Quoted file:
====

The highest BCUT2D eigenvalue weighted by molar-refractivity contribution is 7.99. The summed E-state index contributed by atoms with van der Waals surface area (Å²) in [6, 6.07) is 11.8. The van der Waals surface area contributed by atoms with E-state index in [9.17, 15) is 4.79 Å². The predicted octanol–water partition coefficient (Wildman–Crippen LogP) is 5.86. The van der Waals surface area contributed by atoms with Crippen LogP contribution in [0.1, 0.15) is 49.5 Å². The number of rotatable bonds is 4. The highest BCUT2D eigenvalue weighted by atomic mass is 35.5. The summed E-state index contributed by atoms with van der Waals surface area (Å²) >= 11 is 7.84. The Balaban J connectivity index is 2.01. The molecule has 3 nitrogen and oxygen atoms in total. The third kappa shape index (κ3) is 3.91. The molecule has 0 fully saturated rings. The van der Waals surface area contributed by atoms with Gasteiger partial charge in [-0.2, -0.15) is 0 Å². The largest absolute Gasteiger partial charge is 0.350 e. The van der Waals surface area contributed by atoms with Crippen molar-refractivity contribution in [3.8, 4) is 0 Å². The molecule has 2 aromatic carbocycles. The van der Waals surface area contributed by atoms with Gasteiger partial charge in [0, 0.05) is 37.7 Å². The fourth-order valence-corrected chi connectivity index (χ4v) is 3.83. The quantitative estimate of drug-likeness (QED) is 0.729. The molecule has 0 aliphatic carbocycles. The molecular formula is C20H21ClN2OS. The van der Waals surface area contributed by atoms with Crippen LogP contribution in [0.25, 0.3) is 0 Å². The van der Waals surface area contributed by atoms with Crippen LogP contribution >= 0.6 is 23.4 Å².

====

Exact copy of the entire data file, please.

The highest BCUT2D eigenvalue weighted by molar-refractivity contribution is 7.99. The summed E-state index contributed by atoms with van der Waals surface area (Å²) in [6, 6.07) is 11.8. The van der Waals surface area contributed by atoms with E-state index in [9.17, 15) is 4.79 Å². The predicted octanol–water partition coefficient (Wildman–Crippen LogP) is 5.86. The van der Waals surface area contributed by atoms with Crippen LogP contribution in [0.1, 0.15) is 49.5 Å². The number of rotatable bonds is 4. The highest BCUT2D eigenvalue weighted by atomic mass is 35.5. The summed E-state index contributed by atoms with van der Waals surface area (Å²) >= 11 is 7.84. The Balaban J connectivity index is 2.01. The molecule has 3 nitrogen and oxygen atoms in total. The third kappa shape index (κ3) is 3.91. The molecule has 0 fully saturated rings. The van der Waals surface area contributed by atoms with Gasteiger partial charge in [-0.2, -0.15) is 0 Å². The largest absolute Gasteiger partial charge is 0.350 e. The van der Waals surface area contributed by atoms with Crippen molar-refractivity contribution in [3.8, 4) is 0 Å². The molecule has 2 aromatic carbocycles. The van der Waals surface area contributed by atoms with Gasteiger partial charge in [0, 0.05) is 37.7 Å². The fourth-order valence-corrected chi connectivity index (χ4v) is 3.83. The quantitative estimate of drug-likeness (QED) is 0.729. The molecule has 0 aliphatic carbocycles. The molecular formula is C20H21ClN2OS. The van der Waals surface area contributed by atoms with Crippen LogP contribution in [0.25, 0.3) is 0 Å². The van der Waals surface area contributed by atoms with Crippen LogP contribution >= 0.6 is 23.4 Å².